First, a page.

Following on from the previous article on improving the digital B&W workflow process, it’s only fair that I show you some examples. I’ve chosen near-field landscapes – effectively, trees – as the test material, because I’ve always felt that this has been the most difficult subject to capture in a convincingly natural way*.
*Yes, I know, nature is in colour and monochrome images are by definition unnatural, but bear with me here.
The challenge lies with the fractal nature of the subject and the resulting high frequency of detail. If the frequency of detail is too high, then you land up with areas that alternate with high contrast between high and low exposure zones because the sampling frequency of the sensor is insufficient to capture the transition. Increasing the capture resolution does not help you here, because no matter how close you get, there’s always more information to capture, and there are limits to the resolving power of the output medium anyway – even in an Ultraprint. Thus what the postprocessing technique needs to do is create the perceptual illusion of tonal continuity and smoothness, which in turn contributes to placing that entire area of high frequency detail in the right exposure zone when averaged – i.e. when the image is viewed as a whole.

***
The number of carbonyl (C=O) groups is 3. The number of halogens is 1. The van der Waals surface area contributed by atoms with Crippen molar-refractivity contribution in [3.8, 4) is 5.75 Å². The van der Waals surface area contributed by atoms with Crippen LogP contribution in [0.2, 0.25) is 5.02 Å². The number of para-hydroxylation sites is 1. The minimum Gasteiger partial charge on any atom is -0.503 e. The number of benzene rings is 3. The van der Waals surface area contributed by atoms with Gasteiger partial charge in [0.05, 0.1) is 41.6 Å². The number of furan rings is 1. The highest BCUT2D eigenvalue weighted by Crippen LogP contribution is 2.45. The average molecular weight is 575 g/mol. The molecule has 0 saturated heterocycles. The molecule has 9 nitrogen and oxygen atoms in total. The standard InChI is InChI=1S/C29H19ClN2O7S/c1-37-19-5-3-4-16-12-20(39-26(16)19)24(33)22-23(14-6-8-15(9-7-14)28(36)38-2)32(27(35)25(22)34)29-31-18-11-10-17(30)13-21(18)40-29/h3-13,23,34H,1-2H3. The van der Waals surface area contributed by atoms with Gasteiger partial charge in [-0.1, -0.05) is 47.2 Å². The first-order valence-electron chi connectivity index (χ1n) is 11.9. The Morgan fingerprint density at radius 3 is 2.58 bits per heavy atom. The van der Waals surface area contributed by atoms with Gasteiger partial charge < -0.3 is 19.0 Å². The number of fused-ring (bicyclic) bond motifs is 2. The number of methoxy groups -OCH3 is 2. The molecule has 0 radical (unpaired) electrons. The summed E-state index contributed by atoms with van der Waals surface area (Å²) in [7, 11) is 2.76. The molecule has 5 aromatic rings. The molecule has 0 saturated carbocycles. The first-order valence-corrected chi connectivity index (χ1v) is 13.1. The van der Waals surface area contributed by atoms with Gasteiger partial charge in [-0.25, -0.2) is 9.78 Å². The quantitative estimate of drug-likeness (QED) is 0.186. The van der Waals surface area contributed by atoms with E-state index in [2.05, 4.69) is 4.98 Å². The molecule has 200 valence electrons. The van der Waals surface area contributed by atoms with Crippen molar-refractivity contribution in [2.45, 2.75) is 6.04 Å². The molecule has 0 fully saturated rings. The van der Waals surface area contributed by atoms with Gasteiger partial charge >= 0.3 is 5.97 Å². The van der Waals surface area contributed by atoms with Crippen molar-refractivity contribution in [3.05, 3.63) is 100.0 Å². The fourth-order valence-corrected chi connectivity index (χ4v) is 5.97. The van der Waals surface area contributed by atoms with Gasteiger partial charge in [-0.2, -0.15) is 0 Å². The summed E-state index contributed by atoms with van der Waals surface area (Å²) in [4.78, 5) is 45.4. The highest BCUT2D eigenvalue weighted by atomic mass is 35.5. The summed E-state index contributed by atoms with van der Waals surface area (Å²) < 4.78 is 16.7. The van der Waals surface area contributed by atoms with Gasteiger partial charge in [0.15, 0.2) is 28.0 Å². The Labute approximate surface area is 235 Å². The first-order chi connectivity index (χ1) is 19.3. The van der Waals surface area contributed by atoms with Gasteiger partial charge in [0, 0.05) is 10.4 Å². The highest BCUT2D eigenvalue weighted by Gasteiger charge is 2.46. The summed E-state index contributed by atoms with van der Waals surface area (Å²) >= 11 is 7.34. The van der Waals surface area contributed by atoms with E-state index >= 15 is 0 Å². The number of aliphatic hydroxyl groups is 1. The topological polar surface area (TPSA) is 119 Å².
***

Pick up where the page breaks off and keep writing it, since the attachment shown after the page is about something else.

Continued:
I shall let you be the judge of how successful that technique has been, but I for one am pretty happy with the results. In any case, it’s early days: refinement will come more practice and experimentation with the process. One thing I haven’t fully resolved is application to high key images – which have never really been my style anyway – hence the predominance of darker, richer images here. MT
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